Vegans are always on the quest for the best dairy-free cheese substitute. I took it one step farther and decided to start crafting my own. This is the most melty mozzarella I’ve ever made, but it’s so much more. It’s creamy, salty, tangy, and super versatile. Check out this amped up caprese salad.
I’ve used this on pizza, a cheese board, tacos, in grilled cheese, in panuchos.
You’ll need to prepare a salt water bath to keep your little mozz balls in. This can also just be placed in a mold after cooking if you want a block of cheese. Each ingredient is very important, as is each step. If you leave anything out, your cheese will be very different so make substitutions at your own risk! You can, however, omit the miso paste if you don’t have it, but be sure to add more salt. Cheese is supposed to be salty! Tapioca and potato starch can be found at your local Asian store.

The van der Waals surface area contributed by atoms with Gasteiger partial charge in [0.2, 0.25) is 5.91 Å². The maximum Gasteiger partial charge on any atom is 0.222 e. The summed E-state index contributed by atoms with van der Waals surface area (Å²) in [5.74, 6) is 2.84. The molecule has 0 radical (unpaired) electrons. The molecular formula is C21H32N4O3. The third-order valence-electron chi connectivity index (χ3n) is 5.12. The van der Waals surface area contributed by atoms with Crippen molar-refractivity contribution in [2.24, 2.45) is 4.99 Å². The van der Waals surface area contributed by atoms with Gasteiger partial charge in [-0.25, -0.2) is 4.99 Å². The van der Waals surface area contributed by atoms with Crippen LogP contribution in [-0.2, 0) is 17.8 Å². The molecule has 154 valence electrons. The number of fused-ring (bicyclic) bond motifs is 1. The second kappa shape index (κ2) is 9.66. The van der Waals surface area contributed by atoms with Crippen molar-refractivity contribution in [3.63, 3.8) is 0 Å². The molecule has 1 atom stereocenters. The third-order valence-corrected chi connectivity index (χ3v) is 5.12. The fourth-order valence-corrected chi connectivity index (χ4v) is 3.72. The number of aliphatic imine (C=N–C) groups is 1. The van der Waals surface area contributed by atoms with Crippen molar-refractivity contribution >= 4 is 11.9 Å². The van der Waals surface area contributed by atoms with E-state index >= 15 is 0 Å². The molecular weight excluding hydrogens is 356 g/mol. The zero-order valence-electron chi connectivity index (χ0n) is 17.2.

3/4 c plant milk (I’ve only used soy, almond, and cashew)
1/2 c aquafaba
2 T tapioca starch
2 T potato starch
1 t salt
1 T kappa carrageenan
2 t white miso paste
2 T refined coconut oil (not virgin)
1 t lactic acid or 1.5 T lemon juice
3 c cold water
1 c ice
1 T salt
Mix the water with 1 T salt until dissolved. Add the ice and store in the fridge.
Combine all of your other ingredients except for the coconut oil and lactic acid in a blender. Process until smooth.
Add blender contents and coconut oil to a sauce pan. Using a flexible spatula, continuously stir over medium heat, scraping the sides and bottom of pan to prevent burning. After a few minutes, your mixture will start to thicken and clump up. Refer to the picture above.
At this point, turn off the heat, add the lactic acid, and stir really well to combine.
Move quickly otherwise your cheese will set in the pan!
Grab your ice water bath and a metal tablespoon. Scoop one tablespoon of the cheese mixture, lower the spoon into the water, submerge for 2 seconds, then turn the spoon over to release the cheese. Repeat until all the cheese mixture is formed into balls.
Refrigerate for at least 6 hours to allow the cheese to set properly.